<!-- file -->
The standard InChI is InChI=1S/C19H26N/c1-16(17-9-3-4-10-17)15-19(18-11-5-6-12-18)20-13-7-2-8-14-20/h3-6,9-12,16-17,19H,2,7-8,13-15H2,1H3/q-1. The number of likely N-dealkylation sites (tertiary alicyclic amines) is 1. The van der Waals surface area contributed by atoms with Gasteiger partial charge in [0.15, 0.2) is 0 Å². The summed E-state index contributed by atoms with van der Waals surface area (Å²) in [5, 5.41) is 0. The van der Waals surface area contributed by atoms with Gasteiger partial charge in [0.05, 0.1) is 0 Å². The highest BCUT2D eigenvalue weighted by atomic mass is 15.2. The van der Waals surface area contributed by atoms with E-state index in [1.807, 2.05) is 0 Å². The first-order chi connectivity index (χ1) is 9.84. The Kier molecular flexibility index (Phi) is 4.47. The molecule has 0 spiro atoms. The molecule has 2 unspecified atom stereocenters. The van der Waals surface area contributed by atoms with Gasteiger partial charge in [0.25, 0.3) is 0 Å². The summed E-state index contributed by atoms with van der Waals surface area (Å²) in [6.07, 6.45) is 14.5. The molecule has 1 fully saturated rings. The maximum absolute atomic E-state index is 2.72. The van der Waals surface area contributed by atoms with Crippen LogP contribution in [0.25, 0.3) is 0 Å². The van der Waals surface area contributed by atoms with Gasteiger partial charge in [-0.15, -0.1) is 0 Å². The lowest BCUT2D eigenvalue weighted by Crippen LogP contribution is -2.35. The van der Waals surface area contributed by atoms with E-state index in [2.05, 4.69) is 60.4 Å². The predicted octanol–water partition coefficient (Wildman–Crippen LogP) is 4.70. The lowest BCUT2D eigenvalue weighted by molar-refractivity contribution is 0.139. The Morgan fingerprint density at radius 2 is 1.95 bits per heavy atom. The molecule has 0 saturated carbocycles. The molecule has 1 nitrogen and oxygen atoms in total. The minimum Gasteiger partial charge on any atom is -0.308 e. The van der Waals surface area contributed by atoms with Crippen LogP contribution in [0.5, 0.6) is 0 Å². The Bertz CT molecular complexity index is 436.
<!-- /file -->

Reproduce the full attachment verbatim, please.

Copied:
The standard InChI is InChI=1S/C19H26N/c1-16(17-9-3-4-10-17)15-19(18-11-5-6-12-18)20-13-7-2-8-14-20/h3-6,9-12,16-17,19H,2,7-8,13-15H2,1H3/q-1. The number of likely N-dealkylation sites (tertiary alicyclic amines) is 1. The van der Waals surface area contributed by atoms with Gasteiger partial charge in [0.15, 0.2) is 0 Å². The summed E-state index contributed by atoms with van der Waals surface area (Å²) in [5, 5.41) is 0. The van der Waals surface area contributed by atoms with Gasteiger partial charge in [0.05, 0.1) is 0 Å². The highest BCUT2D eigenvalue weighted by atomic mass is 15.2. The van der Waals surface area contributed by atoms with E-state index in [1.807, 2.05) is 0 Å². The first-order chi connectivity index (χ1) is 9.84. The Kier molecular flexibility index (Phi) is 4.47. The molecule has 0 spiro atoms. The molecule has 2 unspecified atom stereocenters. The van der Waals surface area contributed by atoms with Gasteiger partial charge in [0.25, 0.3) is 0 Å². The summed E-state index contributed by atoms with van der Waals surface area (Å²) in [6.07, 6.45) is 14.5. The molecule has 1 fully saturated rings. The maximum absolute atomic E-state index is 2.72. The van der Waals surface area contributed by atoms with Crippen LogP contribution in [0.25, 0.3) is 0 Å². The van der Waals surface area contributed by atoms with Gasteiger partial charge in [-0.15, -0.1) is 0 Å². The lowest BCUT2D eigenvalue weighted by Crippen LogP contribution is -2.35. The van der Waals surface area contributed by atoms with E-state index in [2.05, 4.69) is 60.4 Å². The predicted octanol–water partition coefficient (Wildman–Crippen LogP) is 4.70. The lowest BCUT2D eigenvalue weighted by molar-refractivity contribution is 0.139. The Morgan fingerprint density at radius 2 is 1.95 bits per heavy atom. The molecule has 0 saturated carbocycles. The molecule has 1 nitrogen and oxygen atoms in total. The minimum Gasteiger partial charge on any atom is -0.308 e. The van der Waals surface area contributed by atoms with Crippen LogP contribution in [0.5, 0.6) is 0 Å². The Bertz CT molecular complexity index is 436.